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Leadership And Listening

“The more you practice silence on the outside…the easier it will be to get to silence on the inside.” by Dr. Jessica Lagrone

I’ve known many people who call themselves bird watchers. They spend intentional time in nature sitting as quietly as possible, catching sight (or song) of a winged trophy or two. Some bird watchers even identify birds by sight, flight or song, honing their skills of identification and keeping lists of the birds they’ve seen over their lifetime.

I’m not a bird watcher. Instead, I would call myself a “leader watcher.” I love to observe leadership in action. Since God made each of us unique individuals, our leadership styles are unique as well. Some leaders charge ahead to affect change immediately, while others build consensus before making headway. I’ve heard leaders described as healers, while others are known as change-agents.  

When I think of some of the leaders I’ve admired the most, I often think of their demeanor more than their directives. These leaders can keep a team calm in crisis through their own serene bearing, like a pilot flying unbothered through turbulence. They do not “get their feathers ruffled” easily. When they meet with someone, they spend more time listening than talking, gathering up all the information needed before giving an insightful response. They are not the first person to retort or defend during a meeting, but when they speak up, everyone leans in. People refer to them as a “deep well” or compliment their “non-anxious presence.” 

I once sat with an older woman whose leadership I admired and asked how she became this kind of rare bird. “To be a leader is first to be a listener,” she told me. “Develop the spiritual discipline of silence, and it will become second nature in your leadership as well.”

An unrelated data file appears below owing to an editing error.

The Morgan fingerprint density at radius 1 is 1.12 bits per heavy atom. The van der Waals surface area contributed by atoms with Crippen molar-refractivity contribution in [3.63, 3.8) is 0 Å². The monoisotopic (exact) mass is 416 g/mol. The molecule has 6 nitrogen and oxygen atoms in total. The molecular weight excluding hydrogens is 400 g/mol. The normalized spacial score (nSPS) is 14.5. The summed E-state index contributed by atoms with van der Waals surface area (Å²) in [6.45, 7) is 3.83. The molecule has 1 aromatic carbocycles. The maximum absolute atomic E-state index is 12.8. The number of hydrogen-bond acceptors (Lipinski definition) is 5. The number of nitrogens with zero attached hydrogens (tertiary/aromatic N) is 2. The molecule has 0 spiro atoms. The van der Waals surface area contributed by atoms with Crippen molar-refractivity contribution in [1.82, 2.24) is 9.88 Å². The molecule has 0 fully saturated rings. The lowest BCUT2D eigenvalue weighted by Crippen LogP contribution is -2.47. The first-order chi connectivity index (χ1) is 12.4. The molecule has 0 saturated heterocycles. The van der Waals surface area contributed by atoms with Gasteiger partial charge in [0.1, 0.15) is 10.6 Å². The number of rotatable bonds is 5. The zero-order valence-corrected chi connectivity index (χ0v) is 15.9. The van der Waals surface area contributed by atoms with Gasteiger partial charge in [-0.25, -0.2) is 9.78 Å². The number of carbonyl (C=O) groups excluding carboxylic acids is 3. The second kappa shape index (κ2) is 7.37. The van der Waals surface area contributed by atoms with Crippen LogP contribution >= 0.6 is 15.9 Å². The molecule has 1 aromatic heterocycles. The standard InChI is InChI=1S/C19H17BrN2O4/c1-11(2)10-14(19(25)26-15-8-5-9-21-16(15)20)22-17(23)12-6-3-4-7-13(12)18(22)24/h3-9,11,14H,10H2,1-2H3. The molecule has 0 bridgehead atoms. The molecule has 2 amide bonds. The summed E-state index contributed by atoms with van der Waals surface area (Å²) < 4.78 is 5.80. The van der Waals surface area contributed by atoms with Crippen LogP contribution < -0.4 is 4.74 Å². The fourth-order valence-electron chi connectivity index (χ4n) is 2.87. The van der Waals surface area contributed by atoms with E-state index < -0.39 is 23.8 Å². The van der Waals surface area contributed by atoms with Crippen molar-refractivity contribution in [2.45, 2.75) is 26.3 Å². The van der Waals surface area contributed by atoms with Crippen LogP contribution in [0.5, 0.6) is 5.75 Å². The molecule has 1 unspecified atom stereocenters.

Spiritual disciplines were something I was familiar with, but most of them involved doing things like prayer, fasting or reading Scripture. Silence is different. It involves not doing. And it made me uncomfortable. “Learn to sit in silence before God,” my leader-friend told me as she nudged me to try my own wings, “and you will have learned so much that will guide you forward in life.” 

Silence was plentiful while I was sitting in her office. I lapped it up like someone dying of thirst. But when I returned home, silence was scarce. There was a noisy toddler orbiting my every move and a phone buzzing with texts and calls. Even if I sat still for a moment, the laundry and dishes and dust bunnies seemed to shout me down, calling me to get up and take care of the long list of never-ending needs.

“What’s the quietest place in your life?” my leader-friend asked me. I thought for a minute. Not my office. Not my bedroom. Not even the bathroom, which those who have small children know is anything but private. I thought about the last time I had experienced real solitude. It was in my car, driving home from work. I had pulled into the garage and sat for a moment to hear the end of the news story on the radio. I turned the car off, but instead of going in, I just sat for a moment. It was the quietest quiet I had heard in a long time, so I just sat still for a few minutes and breathed deeply.

“Okay,” she said when I told her, “let’s say your car is your cathedral, your monastic cell. Go out to your garage, even if you’re not going anywhere, and sit in your car for a while. Just be sure it’s turned off.”